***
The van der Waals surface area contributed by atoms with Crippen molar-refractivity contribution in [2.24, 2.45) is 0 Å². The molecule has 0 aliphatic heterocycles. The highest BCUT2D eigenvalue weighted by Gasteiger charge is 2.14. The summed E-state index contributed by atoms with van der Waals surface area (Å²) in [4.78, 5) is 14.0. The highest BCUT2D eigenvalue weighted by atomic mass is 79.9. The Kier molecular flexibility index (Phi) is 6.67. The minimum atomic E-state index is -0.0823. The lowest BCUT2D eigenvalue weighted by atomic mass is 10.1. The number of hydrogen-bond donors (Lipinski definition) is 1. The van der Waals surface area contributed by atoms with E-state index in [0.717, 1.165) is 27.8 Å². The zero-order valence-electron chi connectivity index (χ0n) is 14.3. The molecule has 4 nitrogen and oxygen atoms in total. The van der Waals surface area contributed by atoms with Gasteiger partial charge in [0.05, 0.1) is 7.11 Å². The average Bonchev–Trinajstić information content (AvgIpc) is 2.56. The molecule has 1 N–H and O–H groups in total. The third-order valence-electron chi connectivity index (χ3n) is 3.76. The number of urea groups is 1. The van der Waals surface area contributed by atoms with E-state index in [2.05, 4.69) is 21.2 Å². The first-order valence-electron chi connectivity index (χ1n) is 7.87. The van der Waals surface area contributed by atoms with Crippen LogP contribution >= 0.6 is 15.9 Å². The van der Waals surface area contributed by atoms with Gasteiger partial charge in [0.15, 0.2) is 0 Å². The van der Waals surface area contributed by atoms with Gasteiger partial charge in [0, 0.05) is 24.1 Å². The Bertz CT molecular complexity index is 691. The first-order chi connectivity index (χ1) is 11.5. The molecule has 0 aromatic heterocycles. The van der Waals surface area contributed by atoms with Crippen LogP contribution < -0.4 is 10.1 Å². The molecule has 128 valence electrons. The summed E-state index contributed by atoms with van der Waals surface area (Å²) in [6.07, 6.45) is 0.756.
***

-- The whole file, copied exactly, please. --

The van der Waals surface area contributed by atoms with Crippen molar-refractivity contribution in [2.24, 2.45) is 0 Å². The molecule has 0 aliphatic heterocycles. The highest BCUT2D eigenvalue weighted by Gasteiger charge is 2.14. The summed E-state index contributed by atoms with van der Waals surface area (Å²) in [4.78, 5) is 14.0. The highest BCUT2D eigenvalue weighted by atomic mass is 79.9. The Kier molecular flexibility index (Phi) is 6.67. The minimum atomic E-state index is -0.0823. The lowest BCUT2D eigenvalue weighted by atomic mass is 10.1. The number of hydrogen-bond donors (Lipinski definition) is 1. The van der Waals surface area contributed by atoms with E-state index in [0.717, 1.165) is 27.8 Å². The zero-order valence-electron chi connectivity index (χ0n) is 14.3. The molecule has 4 nitrogen and oxygen atoms in total. The van der Waals surface area contributed by atoms with Gasteiger partial charge in [0.05, 0.1) is 7.11 Å². The average Bonchev–Trinajstić information content (AvgIpc) is 2.56. The molecule has 1 N–H and O–H groups in total. The third-order valence-electron chi connectivity index (χ3n) is 3.76. The number of urea groups is 1. The van der Waals surface area contributed by atoms with E-state index in [2.05, 4.69) is 21.2 Å². The first-order valence-electron chi connectivity index (χ1n) is 7.87. The van der Waals surface area contributed by atoms with Crippen LogP contribution >= 0.6 is 15.9 Å². The van der Waals surface area contributed by atoms with Gasteiger partial charge in [0.15, 0.2) is 0 Å². The van der Waals surface area contributed by atoms with Gasteiger partial charge in [0, 0.05) is 24.1 Å². The Bertz CT molecular complexity index is 691. The first-order chi connectivity index (χ1) is 11.5. The molecule has 0 aromatic heterocycles. The van der Waals surface area contributed by atoms with Crippen LogP contribution < -0.4 is 10.1 Å². The molecule has 128 valence electrons. The summed E-state index contributed by atoms with van der Waals surface area (Å²) in [6.07, 6.45) is 0.756.